Now You See It: How the Brain Science of Attention Will Transform the Way We Live, Work, and Learn - Cathy N. Davidson (2011)

Appendix

Twenty-first-Century Literacies—a Checklist

Teachers at every level should be addressing the requirements, possibilities, and limitations of the digital media that now structure our lives. The new skills required to take advantage of the Internet have been called twenty-first-century literacies. Media theorist Howard Rheingold has named four of these—attention, participation, collaboration, and network awareness (see www.sfgate.com/cgi-bin/blogs/rheingold/category?blogid=108&cat=2538), and I have added many more. It’s a fluid list to which anyone, at any age, could add other skills required for our digital age.

• Attention: What are the new ways that we pay attention in a digital era? How do we need to change our concepts and practices of attention for a new era? How do we learn and practice new forms of attention in a digital age?

• Participation: How do we encourage meaningful interaction and participation in a digital age? How can the Internet be useful on a cultural, social, or civic level?

• Collaboration: Collaboration can simply reconfirm consensus, acting more as peer pressure than a lever to truly original thinking. HASTAC has cultivated the methodology of “collaboration by difference” to inspire meaningful ways of working together.

• Network Awareness: How can we thrive as creative individuals and at the same time understand our contribution within a network of others? How do we gain a sense of what that extended network is and what it can do?

• Global Consciousness: How does the World Wide Web change our responsibilities in and to the world we live in?

• Design: How is information conveyed differently, effectively, and beautifully in diverse digital forms? Aesthetics form a key part of digital communication. How do we understand and practice the elements of good design as part of our communication and interactive practices?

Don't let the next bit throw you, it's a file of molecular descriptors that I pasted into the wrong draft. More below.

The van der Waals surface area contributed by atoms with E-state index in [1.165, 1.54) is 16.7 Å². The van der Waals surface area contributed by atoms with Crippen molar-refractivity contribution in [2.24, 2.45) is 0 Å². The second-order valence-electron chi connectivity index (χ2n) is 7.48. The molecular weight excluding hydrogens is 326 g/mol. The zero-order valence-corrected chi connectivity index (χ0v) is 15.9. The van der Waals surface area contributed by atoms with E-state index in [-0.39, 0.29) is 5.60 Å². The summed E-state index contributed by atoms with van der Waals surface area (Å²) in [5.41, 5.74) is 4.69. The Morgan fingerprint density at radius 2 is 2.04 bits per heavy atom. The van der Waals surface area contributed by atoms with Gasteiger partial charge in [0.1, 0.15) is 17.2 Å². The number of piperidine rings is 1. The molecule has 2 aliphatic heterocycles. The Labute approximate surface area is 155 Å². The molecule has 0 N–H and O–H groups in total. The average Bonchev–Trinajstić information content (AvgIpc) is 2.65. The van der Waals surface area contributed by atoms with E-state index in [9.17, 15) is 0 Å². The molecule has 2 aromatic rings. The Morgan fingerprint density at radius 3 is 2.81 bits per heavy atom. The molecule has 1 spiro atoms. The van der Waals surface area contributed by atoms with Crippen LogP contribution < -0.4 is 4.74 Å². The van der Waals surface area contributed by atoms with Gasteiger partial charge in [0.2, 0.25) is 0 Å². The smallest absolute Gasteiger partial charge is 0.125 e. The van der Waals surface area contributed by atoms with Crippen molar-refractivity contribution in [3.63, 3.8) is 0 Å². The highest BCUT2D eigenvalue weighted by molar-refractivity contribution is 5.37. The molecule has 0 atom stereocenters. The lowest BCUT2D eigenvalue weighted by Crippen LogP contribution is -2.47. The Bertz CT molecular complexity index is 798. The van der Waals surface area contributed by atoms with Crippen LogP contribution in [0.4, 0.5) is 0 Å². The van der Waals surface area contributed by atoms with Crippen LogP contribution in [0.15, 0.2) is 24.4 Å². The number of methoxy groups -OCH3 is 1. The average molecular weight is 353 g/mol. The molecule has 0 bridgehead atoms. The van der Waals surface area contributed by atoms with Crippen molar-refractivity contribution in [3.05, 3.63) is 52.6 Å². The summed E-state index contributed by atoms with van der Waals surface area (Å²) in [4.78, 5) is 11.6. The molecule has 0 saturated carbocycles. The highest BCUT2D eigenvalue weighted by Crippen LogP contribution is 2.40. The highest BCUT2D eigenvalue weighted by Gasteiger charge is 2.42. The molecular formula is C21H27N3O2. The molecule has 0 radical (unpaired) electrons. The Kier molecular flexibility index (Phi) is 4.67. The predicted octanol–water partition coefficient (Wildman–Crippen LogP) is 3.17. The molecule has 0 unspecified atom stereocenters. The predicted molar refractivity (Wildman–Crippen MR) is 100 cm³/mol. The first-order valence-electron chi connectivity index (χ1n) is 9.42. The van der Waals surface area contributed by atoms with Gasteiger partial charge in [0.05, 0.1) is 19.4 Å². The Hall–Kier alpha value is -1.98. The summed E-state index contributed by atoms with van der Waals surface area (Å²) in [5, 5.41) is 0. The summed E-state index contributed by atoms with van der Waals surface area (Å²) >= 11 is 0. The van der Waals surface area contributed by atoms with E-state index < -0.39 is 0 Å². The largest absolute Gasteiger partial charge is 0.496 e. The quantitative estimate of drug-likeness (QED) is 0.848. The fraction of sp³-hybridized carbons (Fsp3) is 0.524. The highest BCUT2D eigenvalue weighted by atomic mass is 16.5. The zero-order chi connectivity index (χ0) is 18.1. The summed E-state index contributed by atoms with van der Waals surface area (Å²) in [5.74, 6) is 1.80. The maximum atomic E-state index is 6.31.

• Affordance: How do we assess all of the particular networked features, limitations, and liabilities of a particular technology in order to know when and how to use it to our best advantage?

• Narrative, Storytelling: How do narrative elements shape the information we wish to convey, helping it to have force in a world of competing information?

• Procedural (Game) Literacy: What are the new tactics and strategies of interactive games, wherein the multimedia narrative form changes because of our success or failure? How can we use game mechanics for learning and for motivation in our lives?

• Critical Consumption of Information: Without a filter (editors, experts, and professionals), much information on the Internet can be inaccurate, deceptive, or inadequate. How do we learn to be critical? What are the standards of credibility?

• Digital Divides, Digital Participation: What divisions still remain in digital culture? Who is included and who excluded? How do basic aspects of economics and culture dictate not only who participates in the digital age but how they participate?

• Ethics: What are the new moral imperatives of our interconnected age?

• Assessment: What are the best, most fluid, most adaptive, and helpful ways to measure progress and productivity, not as fixed goals, but as a part of a productive process that also requires innovation and creativity?

• Data Mining: How can we better understand how everything we contribute to the Internet produces data? How do we become savvy users and interpreters of this data?

• Preservation: What are the requirements for preserving the digital world we are creating? Paper lasts. Platforms change.

• Sustainability: What are the metrics for sustainability in a world where we live on more kilowatts than ever before? How do we protect the environment in a plugged-in era?

• Learning, Unlearning, and Relearning: Alvin Toffler has said that in the rapidly changing world of the twenty-first century, the most important skill anyone can have is the ability to stop in one’s tracks, see what isn’t working, and then find ways to unlearn old patterns and relearn how to learn. How is this process especially important in our digital world?